Writers

Staff

Deborah Caldwell-StoneDeborah Caldwell-Stone is Director of the ALA’s Office for Intellectual Freedom and Executive Director of the the Freedom to Read Foundation. She is a recovering attorney and former appellate litigator who works closely with librarians, library trustees and educators on a wide range of intellectual freedom and privacy issues, including censorship of library resources, book challenges, internet filtering, meeting room policies, government surveillance, and the impact of new technologies on library patrons’ privacy and confidentiality. She has served on the faculty of the ALA-sponsored Lawyers for Libraries and Law for Librarians workshops and speaks frequently to librarians and library organizations around the country about intellectual freedom and privacy in libraries. She is a contributor to the 9th edition of the Intellectual Freedom Manual and has contributed articles on law, policy, and intellectual freedom to American Libraries and other publications.
Ellie DiazEllie Diaz is the Program Officer at the ALA’s Office for Intellectual Freedom. With her journalism background and fierce devotion to the freedom to read, Ellie collaborates with experts on organizing ALA’s Banned Books Week and several other projects within OIF. As a biblio-writer, she enjoys exploring the intersection of advocacy and literature. 
Kristin PekollKristin Pekoll is the Assistant Director of ALA’s Office for Intellectual Freedom and is the first contact for support to librarians and educators who are experience censorship. Kristin communicates with state library associations on current book challenges and publications that deal with censorship, privacy, ethics, and internet filtering. She organizes online education and training on the freedom to read and how to navigate reconsideration requests and media relations. Kristin started her career as a youth librarian in West Bend, Wisconsin where she experienced a book challenge to over eighty YA LGBTQ books. She is the author of Beyond Banned Books: Defending Intellectual Freedom throughout Your Library published by ALA Editions in 2019. In her free time she enjoys watching the Green Bay Packers and working on jigsaw puzzles. Find her on Twitter @kpekoll.

Bloggers

Holly EberleHolly Eberle is the Youth Technology Librarian at the Algonquin Area Public Library District in northern Illinois and a member of the Intellectual Freedom Committee. She received her MLIS from the University of Illinois in December 2015. Her passion for the intellectual freedom rights of youth began in kindergarten when her elementary school library pulled the Goosebumps series off the shelves. She also is interested in the technological realm of intellectual freedom and privacy issues. Outside of the library she is a metalhead and you may follow her on Instagram @doom_metal_librarian.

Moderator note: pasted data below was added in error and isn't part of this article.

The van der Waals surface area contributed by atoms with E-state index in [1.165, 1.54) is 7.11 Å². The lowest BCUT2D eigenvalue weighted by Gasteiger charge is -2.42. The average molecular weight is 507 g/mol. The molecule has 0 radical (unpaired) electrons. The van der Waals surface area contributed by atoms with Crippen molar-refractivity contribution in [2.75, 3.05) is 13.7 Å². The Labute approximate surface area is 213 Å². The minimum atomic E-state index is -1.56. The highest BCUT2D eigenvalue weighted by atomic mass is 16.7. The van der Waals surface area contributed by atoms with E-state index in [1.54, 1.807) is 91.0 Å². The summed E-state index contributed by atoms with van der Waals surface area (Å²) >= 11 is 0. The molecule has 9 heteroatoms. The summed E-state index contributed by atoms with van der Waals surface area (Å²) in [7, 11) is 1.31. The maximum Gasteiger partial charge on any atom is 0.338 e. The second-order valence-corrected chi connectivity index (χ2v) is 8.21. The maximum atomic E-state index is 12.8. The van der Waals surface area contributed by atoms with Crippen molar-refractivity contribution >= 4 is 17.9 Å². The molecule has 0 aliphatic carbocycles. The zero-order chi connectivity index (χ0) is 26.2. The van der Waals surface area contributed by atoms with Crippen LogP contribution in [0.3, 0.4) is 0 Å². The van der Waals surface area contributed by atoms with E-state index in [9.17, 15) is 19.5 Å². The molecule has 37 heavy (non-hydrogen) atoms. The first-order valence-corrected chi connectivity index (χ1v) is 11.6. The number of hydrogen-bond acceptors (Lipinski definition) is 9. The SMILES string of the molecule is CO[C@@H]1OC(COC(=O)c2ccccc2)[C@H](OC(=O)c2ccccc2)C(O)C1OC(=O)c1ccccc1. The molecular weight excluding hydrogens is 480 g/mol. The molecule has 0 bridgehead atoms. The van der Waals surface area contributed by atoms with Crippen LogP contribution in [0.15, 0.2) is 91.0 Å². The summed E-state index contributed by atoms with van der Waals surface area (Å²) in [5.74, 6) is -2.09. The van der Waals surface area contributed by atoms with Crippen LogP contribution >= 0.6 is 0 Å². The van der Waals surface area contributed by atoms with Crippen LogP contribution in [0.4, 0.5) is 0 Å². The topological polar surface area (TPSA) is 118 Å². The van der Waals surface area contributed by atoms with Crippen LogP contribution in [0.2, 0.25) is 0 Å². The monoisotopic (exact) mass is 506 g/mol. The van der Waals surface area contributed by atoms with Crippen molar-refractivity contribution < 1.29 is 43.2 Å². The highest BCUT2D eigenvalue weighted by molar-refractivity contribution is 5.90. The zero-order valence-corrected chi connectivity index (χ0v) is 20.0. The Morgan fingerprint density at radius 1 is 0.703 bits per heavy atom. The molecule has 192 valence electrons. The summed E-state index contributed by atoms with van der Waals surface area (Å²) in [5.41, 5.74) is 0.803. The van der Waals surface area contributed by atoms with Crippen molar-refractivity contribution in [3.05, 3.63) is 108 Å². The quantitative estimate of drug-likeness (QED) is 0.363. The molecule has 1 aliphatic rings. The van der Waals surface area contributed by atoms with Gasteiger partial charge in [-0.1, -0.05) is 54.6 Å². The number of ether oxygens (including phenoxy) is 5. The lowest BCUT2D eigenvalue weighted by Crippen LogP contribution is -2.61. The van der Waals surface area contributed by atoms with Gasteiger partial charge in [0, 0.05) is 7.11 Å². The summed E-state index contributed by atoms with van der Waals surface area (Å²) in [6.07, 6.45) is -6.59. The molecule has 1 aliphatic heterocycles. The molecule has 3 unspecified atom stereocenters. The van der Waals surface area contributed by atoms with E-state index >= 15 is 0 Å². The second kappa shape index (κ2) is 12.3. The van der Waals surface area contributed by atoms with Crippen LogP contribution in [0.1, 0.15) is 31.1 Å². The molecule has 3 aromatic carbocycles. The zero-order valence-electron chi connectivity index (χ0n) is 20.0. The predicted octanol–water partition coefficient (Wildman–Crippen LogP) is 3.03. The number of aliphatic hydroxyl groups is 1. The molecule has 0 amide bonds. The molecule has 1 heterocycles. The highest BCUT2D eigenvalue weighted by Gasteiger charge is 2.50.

Jamie GregoryJamie M. Gregory is a National Board Certified Teacher in Library Media working in her 6th year as a school librarian at James F. Byrnes High School in Duncan, SC. Previously she taught high school English and French for 8 years. Her academic interests include book censorship and academic freedom in K-12 schools, inquiry-based learning, information literacy, and literacy in high school classrooms. She is an active member of the South Carolina Association of School Librarians serving as the 2019-2020 Chair of the South Carolina Book Award committees. When she is not reading or researching, she enjoys spending time with her husband and two sons cooking, traveling, playing board games, and going to Iron Maiden concerts. Find her on Twitter @gregorjm.
Sarah Hartman-CaverlySarah Hartman-Caverly, MS(LIS), MSIS, is a reference and instruction librarian at Penn State Berks, where she liaises with Engineering, Business and Computing programs. Prior to her current appointment, Sarah was a reference and instruction librarian at a community college, and was an electronic resources manager and library system administrator in both community and small liberal arts college settings. Sarah’s research examines the compatibility of human and machine autonomy from the perspective of intellectual freedom. Recent contributions include “Version Control” (ACRL 2017), “Our ‘Special Obligation’: Library Assessment, Learning Analytics, and Intellectual Freedom” (ACRL 2018), and “Human Nature is Not a Machine: On Liberty, Attention Engineering, and Learning Analytics” (Library Trends, forthcoming). She earned her MS(LIS) and MSIS from Drexel University in 2011.
Jacqui Higgins-DaileyJacqui Higgins-Dailey has been a public librarian for 10 years and has been an adjunct faculty librarian for the last two. She holds a bachelors degree in journalism and a masters in library science. She currently selects the children and teen materials as a collection development librarian for Phoenix Public Library. She loves to read, write, figure skate and travel.